Palestinians are the weaker party and perennial losers in this conflict, and have not done enough to persuade Israelis to act against the most die hard and distrustful among us.
Cultivating a refugee mindset among multiple generations is a prime candidate for the Palestinians'' worst move. They have enough weight in international politics to have won their own UN agency (UN Relief and Works Agency for Palestinian Refugees, UNRWA), and refugee status for the original refugees'' children, grandchildren, great grandchildren, and subsequent offspring to the end of time. Other refugee groups deal with a comprehensive UN agency (UN High Commissioner for Refugees, UNHCR) that grants refugee status only to the people who left home for one or another recognized reason.
A lack of realism in Palestinian politics, reinforced by a similar fault among Muslim countries urging them to continue on their path, has kept the Palestinians from accepting what the vast majority of Israelis have viewed as decent compromises. Now they are trying for a home run in the United Nations rather than going through the unpleasant tasks of giving as well as taking in negotiations.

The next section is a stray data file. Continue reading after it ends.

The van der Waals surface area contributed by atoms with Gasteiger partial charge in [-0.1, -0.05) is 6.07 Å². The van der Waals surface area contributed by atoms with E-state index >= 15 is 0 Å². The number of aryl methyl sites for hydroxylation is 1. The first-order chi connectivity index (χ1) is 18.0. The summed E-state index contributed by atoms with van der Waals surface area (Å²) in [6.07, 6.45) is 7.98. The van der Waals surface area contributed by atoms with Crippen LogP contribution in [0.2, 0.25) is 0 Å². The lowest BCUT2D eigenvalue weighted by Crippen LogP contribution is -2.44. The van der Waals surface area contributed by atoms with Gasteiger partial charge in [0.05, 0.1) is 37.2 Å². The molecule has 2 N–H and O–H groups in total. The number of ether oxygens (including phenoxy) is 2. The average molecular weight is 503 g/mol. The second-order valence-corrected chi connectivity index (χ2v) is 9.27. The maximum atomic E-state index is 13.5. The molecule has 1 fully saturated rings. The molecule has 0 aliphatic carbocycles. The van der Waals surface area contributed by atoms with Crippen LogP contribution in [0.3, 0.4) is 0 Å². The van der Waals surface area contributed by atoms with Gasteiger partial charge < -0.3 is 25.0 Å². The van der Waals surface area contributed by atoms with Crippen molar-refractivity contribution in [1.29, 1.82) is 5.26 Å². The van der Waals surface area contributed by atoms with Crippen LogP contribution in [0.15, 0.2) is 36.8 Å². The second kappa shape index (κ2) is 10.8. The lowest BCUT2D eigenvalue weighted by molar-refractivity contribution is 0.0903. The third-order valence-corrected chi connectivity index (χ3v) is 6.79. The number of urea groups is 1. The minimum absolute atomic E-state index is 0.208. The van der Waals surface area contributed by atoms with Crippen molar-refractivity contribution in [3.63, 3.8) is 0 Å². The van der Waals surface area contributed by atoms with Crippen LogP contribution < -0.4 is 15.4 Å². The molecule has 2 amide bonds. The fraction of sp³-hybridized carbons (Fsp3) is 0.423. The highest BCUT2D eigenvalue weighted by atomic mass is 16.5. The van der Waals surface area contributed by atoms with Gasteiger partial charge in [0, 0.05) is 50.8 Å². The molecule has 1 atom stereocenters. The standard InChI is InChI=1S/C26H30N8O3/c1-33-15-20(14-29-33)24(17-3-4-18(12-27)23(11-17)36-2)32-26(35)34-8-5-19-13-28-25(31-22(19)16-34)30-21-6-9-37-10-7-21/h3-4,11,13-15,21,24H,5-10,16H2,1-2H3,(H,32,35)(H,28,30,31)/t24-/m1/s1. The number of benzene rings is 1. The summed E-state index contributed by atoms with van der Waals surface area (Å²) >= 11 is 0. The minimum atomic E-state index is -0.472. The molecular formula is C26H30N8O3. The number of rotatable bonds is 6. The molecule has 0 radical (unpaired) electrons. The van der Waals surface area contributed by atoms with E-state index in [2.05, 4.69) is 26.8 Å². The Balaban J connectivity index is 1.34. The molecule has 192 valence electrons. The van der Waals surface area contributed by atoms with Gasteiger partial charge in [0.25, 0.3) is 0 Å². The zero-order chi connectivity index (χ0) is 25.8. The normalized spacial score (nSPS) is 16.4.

I do not admire Prime Minister Netanyahu''s body language, smirk, and his reputation. I would prefer that he put more emphasis on the Palestinians'' lack of willingness to compromise, and speak with less finality about his own firm position. Yet I cannot say a change in his style would do anything more than please me.
Personality and the arguments made by individuals count for a lot less in international relations than national interests. As a quote popularly attributed to Harry Truman says, "If you want a friend in this town, buy a dog." Politics in high places does not involve friendship or style, but confrontations of demands and capacities.